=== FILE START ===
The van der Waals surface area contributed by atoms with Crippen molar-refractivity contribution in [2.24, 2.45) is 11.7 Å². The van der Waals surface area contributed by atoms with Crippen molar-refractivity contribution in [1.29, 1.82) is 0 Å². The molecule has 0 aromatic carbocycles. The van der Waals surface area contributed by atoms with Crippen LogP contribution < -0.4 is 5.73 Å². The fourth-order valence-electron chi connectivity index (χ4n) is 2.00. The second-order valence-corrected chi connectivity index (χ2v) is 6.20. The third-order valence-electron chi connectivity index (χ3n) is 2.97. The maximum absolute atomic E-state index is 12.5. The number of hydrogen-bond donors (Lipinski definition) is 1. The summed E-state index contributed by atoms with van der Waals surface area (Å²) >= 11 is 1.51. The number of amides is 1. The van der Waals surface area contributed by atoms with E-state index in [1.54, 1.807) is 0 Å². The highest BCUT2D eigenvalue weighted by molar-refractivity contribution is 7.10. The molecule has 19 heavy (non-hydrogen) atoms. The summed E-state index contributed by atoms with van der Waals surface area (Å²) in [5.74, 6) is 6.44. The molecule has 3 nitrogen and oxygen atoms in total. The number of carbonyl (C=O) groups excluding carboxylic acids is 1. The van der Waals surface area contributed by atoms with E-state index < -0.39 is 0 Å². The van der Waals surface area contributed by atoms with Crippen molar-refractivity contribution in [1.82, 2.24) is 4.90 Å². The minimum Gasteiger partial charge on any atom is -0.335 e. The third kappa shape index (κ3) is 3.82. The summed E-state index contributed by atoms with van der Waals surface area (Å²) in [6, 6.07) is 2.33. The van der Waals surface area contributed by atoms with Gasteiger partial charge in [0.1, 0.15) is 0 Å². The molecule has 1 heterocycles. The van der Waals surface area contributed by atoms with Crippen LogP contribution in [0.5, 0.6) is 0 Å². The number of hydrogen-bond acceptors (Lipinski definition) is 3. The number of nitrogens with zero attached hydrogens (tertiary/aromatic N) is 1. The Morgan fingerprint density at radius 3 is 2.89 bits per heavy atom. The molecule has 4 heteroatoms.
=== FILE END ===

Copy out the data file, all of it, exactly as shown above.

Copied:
The van der Waals surface area contributed by atoms with Crippen molar-refractivity contribution in [2.24, 2.45) is 11.7 Å². The van der Waals surface area contributed by atoms with Crippen molar-refractivity contribution in [1.29, 1.82) is 0 Å². The molecule has 0 aromatic carbocycles. The van der Waals surface area contributed by atoms with Crippen LogP contribution < -0.4 is 5.73 Å². The fourth-order valence-electron chi connectivity index (χ4n) is 2.00. The second-order valence-corrected chi connectivity index (χ2v) is 6.20. The third-order valence-electron chi connectivity index (χ3n) is 2.97. The maximum absolute atomic E-state index is 12.5. The number of hydrogen-bond donors (Lipinski definition) is 1. The summed E-state index contributed by atoms with van der Waals surface area (Å²) >= 11 is 1.51. The number of amides is 1. The van der Waals surface area contributed by atoms with E-state index in [1.54, 1.807) is 0 Å². The highest BCUT2D eigenvalue weighted by molar-refractivity contribution is 7.10. The molecule has 19 heavy (non-hydrogen) atoms. The summed E-state index contributed by atoms with van der Waals surface area (Å²) in [5.74, 6) is 6.44. The molecule has 3 nitrogen and oxygen atoms in total. The number of carbonyl (C=O) groups excluding carboxylic acids is 1. The van der Waals surface area contributed by atoms with E-state index < -0.39 is 0 Å². The van der Waals surface area contributed by atoms with Crippen molar-refractivity contribution in [1.82, 2.24) is 4.90 Å². The minimum Gasteiger partial charge on any atom is -0.335 e. The third kappa shape index (κ3) is 3.82. The summed E-state index contributed by atoms with van der Waals surface area (Å²) in [6, 6.07) is 2.33. The van der Waals surface area contributed by atoms with Gasteiger partial charge in [0.1, 0.15) is 0 Å². The molecule has 1 heterocycles. The van der Waals surface area contributed by atoms with Crippen LogP contribution in [0.5, 0.6) is 0 Å². The number of hydrogen-bond acceptors (Lipinski definition) is 3. The number of nitrogens with zero attached hydrogens (tertiary/aromatic N) is 1. The Morgan fingerprint density at radius 3 is 2.89 bits per heavy atom. The molecule has 4 heteroatoms.